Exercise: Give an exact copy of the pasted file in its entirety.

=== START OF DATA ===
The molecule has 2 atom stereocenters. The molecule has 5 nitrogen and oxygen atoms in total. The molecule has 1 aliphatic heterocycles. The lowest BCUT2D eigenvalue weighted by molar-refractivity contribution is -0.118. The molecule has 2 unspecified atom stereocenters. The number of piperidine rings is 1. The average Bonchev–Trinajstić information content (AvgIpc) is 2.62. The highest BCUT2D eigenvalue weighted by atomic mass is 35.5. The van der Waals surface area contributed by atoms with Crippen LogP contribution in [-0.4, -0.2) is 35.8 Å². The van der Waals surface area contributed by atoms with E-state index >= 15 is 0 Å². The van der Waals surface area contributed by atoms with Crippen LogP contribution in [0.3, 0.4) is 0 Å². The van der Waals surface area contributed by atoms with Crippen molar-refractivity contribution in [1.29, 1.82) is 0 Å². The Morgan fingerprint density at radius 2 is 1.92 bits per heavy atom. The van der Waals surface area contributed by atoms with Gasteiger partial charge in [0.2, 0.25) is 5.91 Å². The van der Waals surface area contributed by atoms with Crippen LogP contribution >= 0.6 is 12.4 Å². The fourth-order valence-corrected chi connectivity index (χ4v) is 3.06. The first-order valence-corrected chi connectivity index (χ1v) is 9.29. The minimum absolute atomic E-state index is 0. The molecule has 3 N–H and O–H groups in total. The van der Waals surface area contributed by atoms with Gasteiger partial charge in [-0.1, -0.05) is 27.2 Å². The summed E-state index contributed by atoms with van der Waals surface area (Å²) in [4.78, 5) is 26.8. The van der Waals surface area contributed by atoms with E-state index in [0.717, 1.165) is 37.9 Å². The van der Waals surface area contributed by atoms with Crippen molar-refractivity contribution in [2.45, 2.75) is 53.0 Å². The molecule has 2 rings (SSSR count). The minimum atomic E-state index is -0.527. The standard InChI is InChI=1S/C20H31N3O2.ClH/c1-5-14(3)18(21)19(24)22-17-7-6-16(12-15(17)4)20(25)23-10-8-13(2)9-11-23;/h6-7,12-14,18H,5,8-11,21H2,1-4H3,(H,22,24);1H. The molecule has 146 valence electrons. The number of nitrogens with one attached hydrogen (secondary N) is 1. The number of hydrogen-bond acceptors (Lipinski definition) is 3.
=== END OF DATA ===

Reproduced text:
The molecule has 2 atom stereocenters. The molecule has 5 nitrogen and oxygen atoms in total. The molecule has 1 aliphatic heterocycles. The lowest BCUT2D eigenvalue weighted by molar-refractivity contribution is -0.118. The molecule has 2 unspecified atom stereocenters. The number of piperidine rings is 1. The average Bonchev–Trinajstić information content (AvgIpc) is 2.62. The highest BCUT2D eigenvalue weighted by atomic mass is 35.5. The van der Waals surface area contributed by atoms with Crippen LogP contribution in [-0.4, -0.2) is 35.8 Å². The van der Waals surface area contributed by atoms with E-state index >= 15 is 0 Å². The van der Waals surface area contributed by atoms with Crippen LogP contribution in [0.3, 0.4) is 0 Å². The van der Waals surface area contributed by atoms with Crippen molar-refractivity contribution in [1.29, 1.82) is 0 Å². The Morgan fingerprint density at radius 2 is 1.92 bits per heavy atom. The van der Waals surface area contributed by atoms with Gasteiger partial charge in [0.2, 0.25) is 5.91 Å². The van der Waals surface area contributed by atoms with Crippen LogP contribution >= 0.6 is 12.4 Å². The fourth-order valence-corrected chi connectivity index (χ4v) is 3.06. The first-order valence-corrected chi connectivity index (χ1v) is 9.29. The minimum absolute atomic E-state index is 0. The molecule has 3 N–H and O–H groups in total. The van der Waals surface area contributed by atoms with Gasteiger partial charge in [-0.1, -0.05) is 27.2 Å². The summed E-state index contributed by atoms with van der Waals surface area (Å²) in [4.78, 5) is 26.8. The van der Waals surface area contributed by atoms with E-state index in [0.717, 1.165) is 37.9 Å². The van der Waals surface area contributed by atoms with Crippen molar-refractivity contribution in [2.45, 2.75) is 53.0 Å². The molecule has 2 rings (SSSR count). The minimum atomic E-state index is -0.527. The standard InChI is InChI=1S/C20H31N3O2.ClH/c1-5-14(3)18(21)19(24)22-17-7-6-16(12-15(17)4)20(25)23-10-8-13(2)9-11-23;/h6-7,12-14,18H,5,8-11,21H2,1-4H3,(H,22,24);1H. The molecule has 146 valence electrons. The number of nitrogens with one attached hydrogen (secondary N) is 1. The number of hydrogen-bond acceptors (Lipinski definition) is 3.